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May 10, 2017 10:34 AM

UNH student says others behaving improperly toward Mexican culture on Cinco De Mayo

NH1.com

DURHAM — A University of New Hampshire student's video calling out another student for wearing a poncho on Cinco de Mayo has sparked a national conversation about cultural appreciation.

Danique Montique, a sophomore at the University of New Hampshire, posted to Facebook about her feelings regarding the "students who chose to demean and appropriate Mexican culture," on Cinco de Mayo.

In her post, Montique added a video posted to YouTube of her yelling at a student for wearing a poncho, saying he is perpetuating stereotypes of Mexican culture.

The post has been shared more than 1,500 times and created heavy debate among commenters.

Some are arguing Montique was in the wrong and that the students were just having fun.

Others argued that if Montique felt this way about Cinco de Mayo, what right does she, or other's who aren't Irish, have to celebrates St. Patrick's Day or those who aren't Christian to celebrate Halloween, Easter or Christmas?

Many felt that Montique was being racist because she is a black woman advocating for Mexican justice. Several commenters who identified themselves as Mexican said students wearing ponchos, sombreros, and fake mustaches on Cinco de Mayo did not offend them.

In the video, Michael, the student Montique is speaking with says, “I am not making a racial statement. I’m celebrating a holiday and having fun. I’ll say it to the camera. Everyone: I love every person. I love every color, no matter what they are. I am having fun. I’m celebrating.”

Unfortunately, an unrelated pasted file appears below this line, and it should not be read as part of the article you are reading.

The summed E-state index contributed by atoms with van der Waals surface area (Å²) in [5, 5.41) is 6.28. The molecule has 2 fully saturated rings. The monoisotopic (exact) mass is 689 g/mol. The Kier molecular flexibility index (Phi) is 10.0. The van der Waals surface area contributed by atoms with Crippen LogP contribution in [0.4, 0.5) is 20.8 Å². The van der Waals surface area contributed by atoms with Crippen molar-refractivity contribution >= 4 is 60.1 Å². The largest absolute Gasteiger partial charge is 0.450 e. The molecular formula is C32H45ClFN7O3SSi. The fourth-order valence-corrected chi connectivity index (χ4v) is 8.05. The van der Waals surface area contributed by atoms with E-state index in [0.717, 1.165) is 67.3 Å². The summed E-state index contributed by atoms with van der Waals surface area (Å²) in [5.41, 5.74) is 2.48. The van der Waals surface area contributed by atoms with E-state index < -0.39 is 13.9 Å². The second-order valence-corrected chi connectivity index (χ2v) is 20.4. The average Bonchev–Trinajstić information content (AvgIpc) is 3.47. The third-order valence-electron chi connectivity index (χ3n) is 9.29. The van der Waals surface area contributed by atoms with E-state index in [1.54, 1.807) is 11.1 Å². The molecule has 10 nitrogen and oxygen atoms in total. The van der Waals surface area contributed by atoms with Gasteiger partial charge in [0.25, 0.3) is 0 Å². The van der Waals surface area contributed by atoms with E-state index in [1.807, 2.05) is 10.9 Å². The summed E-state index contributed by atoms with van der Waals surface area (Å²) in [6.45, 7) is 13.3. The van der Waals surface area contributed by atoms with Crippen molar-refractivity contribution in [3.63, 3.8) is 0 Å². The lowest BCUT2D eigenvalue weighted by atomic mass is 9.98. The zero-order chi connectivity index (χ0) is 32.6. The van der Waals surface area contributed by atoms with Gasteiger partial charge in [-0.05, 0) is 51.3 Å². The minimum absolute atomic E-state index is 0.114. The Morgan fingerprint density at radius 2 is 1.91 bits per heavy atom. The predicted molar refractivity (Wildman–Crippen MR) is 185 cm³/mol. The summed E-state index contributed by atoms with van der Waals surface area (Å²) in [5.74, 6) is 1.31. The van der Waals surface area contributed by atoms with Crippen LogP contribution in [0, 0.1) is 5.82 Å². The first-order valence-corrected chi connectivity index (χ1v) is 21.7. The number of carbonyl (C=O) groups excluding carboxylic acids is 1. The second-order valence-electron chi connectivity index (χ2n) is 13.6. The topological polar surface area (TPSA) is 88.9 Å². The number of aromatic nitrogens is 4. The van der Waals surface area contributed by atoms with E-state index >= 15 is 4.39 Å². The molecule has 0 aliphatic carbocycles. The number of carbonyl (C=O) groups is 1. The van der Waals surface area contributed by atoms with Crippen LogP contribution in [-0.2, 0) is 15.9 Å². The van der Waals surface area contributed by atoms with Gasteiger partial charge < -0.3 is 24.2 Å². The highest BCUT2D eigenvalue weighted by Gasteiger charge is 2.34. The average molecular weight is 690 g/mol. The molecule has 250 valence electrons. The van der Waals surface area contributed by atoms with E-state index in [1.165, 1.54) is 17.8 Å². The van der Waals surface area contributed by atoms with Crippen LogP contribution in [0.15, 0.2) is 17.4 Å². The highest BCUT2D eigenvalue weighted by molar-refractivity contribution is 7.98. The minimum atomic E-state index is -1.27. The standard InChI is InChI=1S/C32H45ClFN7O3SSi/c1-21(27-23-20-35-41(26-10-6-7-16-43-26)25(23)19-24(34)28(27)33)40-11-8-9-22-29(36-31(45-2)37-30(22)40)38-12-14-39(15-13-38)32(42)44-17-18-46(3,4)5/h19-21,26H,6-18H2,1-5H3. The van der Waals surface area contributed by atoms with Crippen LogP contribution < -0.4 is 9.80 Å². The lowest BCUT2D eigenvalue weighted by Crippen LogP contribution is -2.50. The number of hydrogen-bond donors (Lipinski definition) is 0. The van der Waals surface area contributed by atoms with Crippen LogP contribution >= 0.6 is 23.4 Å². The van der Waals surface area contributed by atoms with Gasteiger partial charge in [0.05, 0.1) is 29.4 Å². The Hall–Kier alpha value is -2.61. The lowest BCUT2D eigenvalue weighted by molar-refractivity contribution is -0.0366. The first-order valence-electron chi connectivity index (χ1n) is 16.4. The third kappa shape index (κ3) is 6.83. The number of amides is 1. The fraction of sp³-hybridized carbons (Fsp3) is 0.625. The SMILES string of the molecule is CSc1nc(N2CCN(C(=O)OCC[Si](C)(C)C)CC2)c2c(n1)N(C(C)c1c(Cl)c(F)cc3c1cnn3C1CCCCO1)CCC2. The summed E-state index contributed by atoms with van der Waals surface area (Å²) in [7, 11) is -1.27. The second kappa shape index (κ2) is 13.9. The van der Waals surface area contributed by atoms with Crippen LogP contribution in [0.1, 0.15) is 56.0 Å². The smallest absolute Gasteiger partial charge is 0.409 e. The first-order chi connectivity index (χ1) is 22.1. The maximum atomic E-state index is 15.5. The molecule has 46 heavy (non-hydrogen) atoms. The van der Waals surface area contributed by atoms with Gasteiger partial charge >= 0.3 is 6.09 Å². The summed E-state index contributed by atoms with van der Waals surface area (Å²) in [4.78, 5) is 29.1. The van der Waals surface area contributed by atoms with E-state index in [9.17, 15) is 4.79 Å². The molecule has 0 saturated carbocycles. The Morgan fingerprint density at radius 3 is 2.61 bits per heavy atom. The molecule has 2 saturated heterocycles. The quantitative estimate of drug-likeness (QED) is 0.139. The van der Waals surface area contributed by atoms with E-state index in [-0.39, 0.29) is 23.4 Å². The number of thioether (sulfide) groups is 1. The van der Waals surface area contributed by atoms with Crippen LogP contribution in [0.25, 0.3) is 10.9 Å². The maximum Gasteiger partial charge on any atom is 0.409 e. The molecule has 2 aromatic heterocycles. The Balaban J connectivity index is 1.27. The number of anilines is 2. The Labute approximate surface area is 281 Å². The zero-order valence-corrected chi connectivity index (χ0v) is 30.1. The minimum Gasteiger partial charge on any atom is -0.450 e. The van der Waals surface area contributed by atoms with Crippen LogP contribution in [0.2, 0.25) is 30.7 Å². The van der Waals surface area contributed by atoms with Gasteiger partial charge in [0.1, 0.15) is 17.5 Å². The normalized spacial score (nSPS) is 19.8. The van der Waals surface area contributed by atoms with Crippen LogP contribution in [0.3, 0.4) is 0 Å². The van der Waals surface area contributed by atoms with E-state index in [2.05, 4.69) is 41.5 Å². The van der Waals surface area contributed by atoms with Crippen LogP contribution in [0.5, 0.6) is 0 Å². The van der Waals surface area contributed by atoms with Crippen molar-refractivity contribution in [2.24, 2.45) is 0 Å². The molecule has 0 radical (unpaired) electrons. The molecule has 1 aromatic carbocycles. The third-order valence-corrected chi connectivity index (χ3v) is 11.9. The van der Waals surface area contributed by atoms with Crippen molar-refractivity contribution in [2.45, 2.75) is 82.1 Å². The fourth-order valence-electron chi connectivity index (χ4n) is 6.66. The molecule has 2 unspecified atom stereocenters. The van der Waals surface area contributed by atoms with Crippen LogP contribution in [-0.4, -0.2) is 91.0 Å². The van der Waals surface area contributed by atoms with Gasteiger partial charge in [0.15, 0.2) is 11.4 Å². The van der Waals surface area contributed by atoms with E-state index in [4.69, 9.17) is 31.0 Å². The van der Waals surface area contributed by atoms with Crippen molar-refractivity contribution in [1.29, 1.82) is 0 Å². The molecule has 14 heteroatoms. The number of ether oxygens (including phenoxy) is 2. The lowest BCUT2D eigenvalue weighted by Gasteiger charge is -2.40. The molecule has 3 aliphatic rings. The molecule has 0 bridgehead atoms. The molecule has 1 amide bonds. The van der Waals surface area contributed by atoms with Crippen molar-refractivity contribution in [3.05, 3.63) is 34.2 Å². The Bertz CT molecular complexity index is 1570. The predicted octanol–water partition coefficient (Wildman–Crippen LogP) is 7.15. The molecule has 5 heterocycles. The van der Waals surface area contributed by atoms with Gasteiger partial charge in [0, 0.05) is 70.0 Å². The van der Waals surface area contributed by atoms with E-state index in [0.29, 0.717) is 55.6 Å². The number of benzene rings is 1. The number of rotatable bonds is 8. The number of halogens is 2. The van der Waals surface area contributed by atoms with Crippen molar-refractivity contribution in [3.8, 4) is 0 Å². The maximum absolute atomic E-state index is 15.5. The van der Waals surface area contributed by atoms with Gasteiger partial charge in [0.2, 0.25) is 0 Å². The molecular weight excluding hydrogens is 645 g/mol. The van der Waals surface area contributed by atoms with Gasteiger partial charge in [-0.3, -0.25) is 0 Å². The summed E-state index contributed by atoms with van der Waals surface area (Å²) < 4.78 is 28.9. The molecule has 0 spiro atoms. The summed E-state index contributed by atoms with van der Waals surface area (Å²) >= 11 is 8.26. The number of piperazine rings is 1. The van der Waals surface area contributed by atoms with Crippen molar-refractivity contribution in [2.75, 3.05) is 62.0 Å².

In the video, which had been viewed almost 300,000 times by noon Wednesday, Montique explains to Michael that he is not showing appreciation for Mexican culture but is instead appropriating it. He responded by saying, “Mike wears whatever he wants.”

When asked about the post, Montique told NH1 News she never expected the post to go so far, but that she would certainly do it again.

"Bigotry will not win," she said. "I've received a lot of death threats for this post. I'm glad others are finally hearing my voice. I know I can't change the world alone but I hope at least some have learned from this. The conversations are being had and that's all I care about."

Despite the uproar of negativity Montique received from her post, many professors, students and New Hampshire residents supported her.

Delta Xi Phi, a multicultural sorority at UNH, wrote a letter asking for cultural respect.

The sorority agreed with Montique's view that wearing a poncho is cultural appropriation and kindly asked students to stand with them as they promote multi-cultural awareness and stray from the traditional Cinco de Mayo experience at UNH.

"We highly discourage participating in the misappropriation of this culture such as wearing sombreros, ponchos, fake mustaches, holding the flag (dragging the flag on the ground, etc.) as it has become an extremely inaccurate representation for the Mexican culture and disrespectful to those identifying as Mexican or Mexican American."

They also touch upon the reason Cinco de Mayo is celebrated, referencing the Mexican victory over the French at the Battle de Puebla in 1862.

Many professors stood behind the sorority's letter on Facebook and wrote in a letter that they "disseminated excellent educational materials before May 5."

The letter, signed by 31 UNH professors, offered support to all that felt similar to Montique about the Cinco de Mayo celebrations, highlighting their disappointment in UNH students following the weekend.

"If the students in my post haven't learned their lessons, I guess I'll see them next year," Montique said.

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